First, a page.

Globalization is constructing a world corporation and a global homogenous culture. It raises issues of global governance and challenges our future understanding of citizenship and civil society. In a world in which workers, from professionals to laborers, have to be constantly moving across borders, how far can membership of the nation-state still count as the basis of citizenship? And if global corporations are now overtaking national governments as the building blocks of world order, how should we adapt our concepts of civil society and citizenship? Can global companies be transformed into corporate citizens and defenders of civil society?
Instead of a world composed exclusively of nations, we now have various global organizations beyond the nation-state, such as the World Bank, the WTO and the IMF. And there’s a tension between these powerful political and economic forces on the one hand and non-government organizations and community movements on the other.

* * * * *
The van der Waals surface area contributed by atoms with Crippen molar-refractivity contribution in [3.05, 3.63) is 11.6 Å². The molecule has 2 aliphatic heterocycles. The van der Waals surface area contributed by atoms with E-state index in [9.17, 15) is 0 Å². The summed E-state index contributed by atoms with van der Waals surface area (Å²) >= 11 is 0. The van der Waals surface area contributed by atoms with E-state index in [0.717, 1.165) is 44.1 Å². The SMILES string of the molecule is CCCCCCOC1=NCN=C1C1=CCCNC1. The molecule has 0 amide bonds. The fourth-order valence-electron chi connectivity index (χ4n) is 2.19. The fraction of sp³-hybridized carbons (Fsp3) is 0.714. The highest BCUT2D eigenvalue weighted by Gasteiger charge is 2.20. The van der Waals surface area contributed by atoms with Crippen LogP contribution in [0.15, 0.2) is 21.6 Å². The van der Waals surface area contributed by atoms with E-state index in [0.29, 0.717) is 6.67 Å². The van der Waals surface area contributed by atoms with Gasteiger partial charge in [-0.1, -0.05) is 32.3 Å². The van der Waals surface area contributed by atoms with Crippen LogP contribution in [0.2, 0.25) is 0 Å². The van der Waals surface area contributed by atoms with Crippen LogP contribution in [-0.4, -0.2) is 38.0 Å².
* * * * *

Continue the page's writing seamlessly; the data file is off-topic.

Princeton University’s Professor Richard Falk characterizes these forces as globalization from above and below. He said there are certainly plenty of claims that globalization has had broad economic benefits and economic growth, but alongside that you’ve got to look at who have been the winners and losers (Falk, 1999). There is clear evidence of growing inequality both across the world and in particular countries. You can see the losers in the factories and the villages of places like Africa, parts of Latin America. It’s not necessarily just a question of theoretical critique, it’s a very practical sense that there are winners and losers and the people whose lives have been perhaps worst impacted are saying enough is enough and there has to be another way.